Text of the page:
belle hooks and the Idle Viewer
In her film, â€śCultural Criticism and Transformation,â€? belle hooks critiques not only the way we view popular culture, but what this system fosters, and how we play an integral role in the permeation of racism, sexism, etc. through the seemingly passive activity of media consumption. In illustrating her ideas, she uses examples from popular media, in both written word and the silver screen and then juxtaposes what was happening in the filmâ€”both on the surface and analyticallyâ€”to what the audience saw, remembers. She also compares this difference to portray broader problems by showing the ways in which the creators (editors, directors) become enslaved to a system driven by money-making, and the item up for auction is the identity of classically disenfranchised groups.
In Mulveyâ€™s article, she talks about the visual pleasure that is often erotic, and often derived from â€śthe lookâ€? which in our terms is also known as the â€śgaze.â€? The object is female and the â€ślookerâ€? of is male. The fact that women are the object of the possessive male gaze for the purpose of providing visual pleasure means that women lack agency, or the power and choice as to whether they want to be possessed in this way. This is somewhat like a caging of the female identity, which is similar to the â€śframingâ€? we discussed in lecture. The female on screen is consistently framed and imprisoned in windows, mirrors, etc. They are essentially trapped in the male gaze, and not at their own volition.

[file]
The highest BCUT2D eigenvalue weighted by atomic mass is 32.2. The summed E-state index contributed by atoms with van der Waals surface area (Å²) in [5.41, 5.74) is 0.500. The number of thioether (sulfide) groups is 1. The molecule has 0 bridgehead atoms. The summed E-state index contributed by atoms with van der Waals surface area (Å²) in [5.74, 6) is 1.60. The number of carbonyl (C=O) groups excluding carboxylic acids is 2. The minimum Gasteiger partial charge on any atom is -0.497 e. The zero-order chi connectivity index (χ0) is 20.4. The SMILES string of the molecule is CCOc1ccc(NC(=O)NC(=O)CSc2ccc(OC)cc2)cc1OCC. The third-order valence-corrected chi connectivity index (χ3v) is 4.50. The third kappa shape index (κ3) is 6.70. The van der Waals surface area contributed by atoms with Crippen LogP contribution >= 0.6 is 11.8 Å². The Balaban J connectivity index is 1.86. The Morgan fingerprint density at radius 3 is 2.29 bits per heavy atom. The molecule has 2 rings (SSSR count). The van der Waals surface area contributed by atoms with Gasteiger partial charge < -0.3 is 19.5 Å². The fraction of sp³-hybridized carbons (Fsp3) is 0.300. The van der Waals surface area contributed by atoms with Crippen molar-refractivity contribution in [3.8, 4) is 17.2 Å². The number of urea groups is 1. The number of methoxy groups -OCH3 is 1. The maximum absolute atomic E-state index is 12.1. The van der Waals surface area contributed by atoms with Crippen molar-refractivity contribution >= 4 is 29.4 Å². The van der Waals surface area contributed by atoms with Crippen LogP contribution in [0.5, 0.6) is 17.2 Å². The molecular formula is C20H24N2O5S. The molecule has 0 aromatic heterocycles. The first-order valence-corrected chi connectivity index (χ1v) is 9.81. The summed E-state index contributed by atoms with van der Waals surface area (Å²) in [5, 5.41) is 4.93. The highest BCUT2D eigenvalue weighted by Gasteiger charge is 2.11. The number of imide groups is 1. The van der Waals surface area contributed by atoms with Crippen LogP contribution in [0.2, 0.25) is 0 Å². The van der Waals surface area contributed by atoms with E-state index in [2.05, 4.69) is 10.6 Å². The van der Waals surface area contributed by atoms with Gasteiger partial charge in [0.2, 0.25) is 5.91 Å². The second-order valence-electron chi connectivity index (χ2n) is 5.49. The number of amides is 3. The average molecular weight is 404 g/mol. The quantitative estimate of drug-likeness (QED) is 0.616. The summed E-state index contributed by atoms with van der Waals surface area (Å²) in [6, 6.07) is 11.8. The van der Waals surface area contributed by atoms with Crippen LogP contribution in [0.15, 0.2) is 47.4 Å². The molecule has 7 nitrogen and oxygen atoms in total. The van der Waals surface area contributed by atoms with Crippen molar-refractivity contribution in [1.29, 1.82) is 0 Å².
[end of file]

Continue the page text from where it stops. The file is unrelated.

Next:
hooks harps on this idea of visual pleasure at the detriment of women and the African American community in her discussion of mainstream rap music videos in which the images of women are â€śfragmentedâ€? in a way that shows the viewer that these women are nothing more than their aesthetically pleasing parts. These women also commonly have lighter skin, and straighter, lighter hair. hooks points out that women with darker complexions are rarely featured in these videos. This also sends the message to viewers that Caucasian features in women are more sexually attractive, and therefore more valuable, as their sole identity as sexual objects is established.
The film changed my thinking a bit because I usually do not consider myself a party to these images that are projected in the media. However, as a consumer, I have mindlessly consumed racist and degrading material while, as a social activist, I have sat idly by and allowed my role in the continuation of this disgraceful cycle to go unnoticed.